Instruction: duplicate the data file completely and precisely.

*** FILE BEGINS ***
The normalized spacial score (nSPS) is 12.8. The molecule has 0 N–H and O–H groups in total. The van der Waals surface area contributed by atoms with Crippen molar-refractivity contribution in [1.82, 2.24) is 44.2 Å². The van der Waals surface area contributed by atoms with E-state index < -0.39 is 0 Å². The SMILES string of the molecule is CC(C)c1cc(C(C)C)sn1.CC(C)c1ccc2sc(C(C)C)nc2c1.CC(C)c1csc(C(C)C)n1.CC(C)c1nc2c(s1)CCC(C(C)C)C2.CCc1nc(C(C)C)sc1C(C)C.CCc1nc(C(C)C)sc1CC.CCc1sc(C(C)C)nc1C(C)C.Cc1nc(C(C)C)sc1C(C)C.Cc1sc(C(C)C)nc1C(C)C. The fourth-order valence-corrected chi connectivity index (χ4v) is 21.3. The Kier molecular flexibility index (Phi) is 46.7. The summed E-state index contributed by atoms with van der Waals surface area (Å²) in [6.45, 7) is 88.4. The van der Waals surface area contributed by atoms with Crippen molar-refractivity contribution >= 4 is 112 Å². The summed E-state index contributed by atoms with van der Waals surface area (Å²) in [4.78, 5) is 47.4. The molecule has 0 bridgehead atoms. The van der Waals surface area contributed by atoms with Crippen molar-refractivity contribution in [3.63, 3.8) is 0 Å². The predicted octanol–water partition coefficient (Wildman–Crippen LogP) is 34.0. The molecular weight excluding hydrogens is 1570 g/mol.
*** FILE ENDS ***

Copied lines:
The normalized spacial score (nSPS) is 12.8. The molecule has 0 N–H and O–H groups in total. The van der Waals surface area contributed by atoms with Crippen molar-refractivity contribution in [1.82, 2.24) is 44.2 Å². The van der Waals surface area contributed by atoms with E-state index < -0.39 is 0 Å². The SMILES string of the molecule is CC(C)c1cc(C(C)C)sn1.CC(C)c1ccc2sc(C(C)C)nc2c1.CC(C)c1csc(C(C)C)n1.CC(C)c1nc2c(s1)CCC(C(C)C)C2.CCc1nc(C(C)C)sc1C(C)C.CCc1nc(C(C)C)sc1CC.CCc1sc(C(C)C)nc1C(C)C.Cc1nc(C(C)C)sc1C(C)C.Cc1sc(C(C)C)nc1C(C)C. The fourth-order valence-corrected chi connectivity index (χ4v) is 21.3. The Kier molecular flexibility index (Phi) is 46.7. The summed E-state index contributed by atoms with van der Waals surface area (Å²) in [6.45, 7) is 88.4. The van der Waals surface area contributed by atoms with Crippen molar-refractivity contribution >= 4 is 112 Å². The summed E-state index contributed by atoms with van der Waals surface area (Å²) in [4.78, 5) is 47.4. The molecule has 0 bridgehead atoms. The van der Waals surface area contributed by atoms with Crippen molar-refractivity contribution in [3.63, 3.8) is 0 Å². The predicted octanol–water partition coefficient (Wildman–Crippen LogP) is 34.0. The molecular weight excluding hydrogens is 1570 g/mol.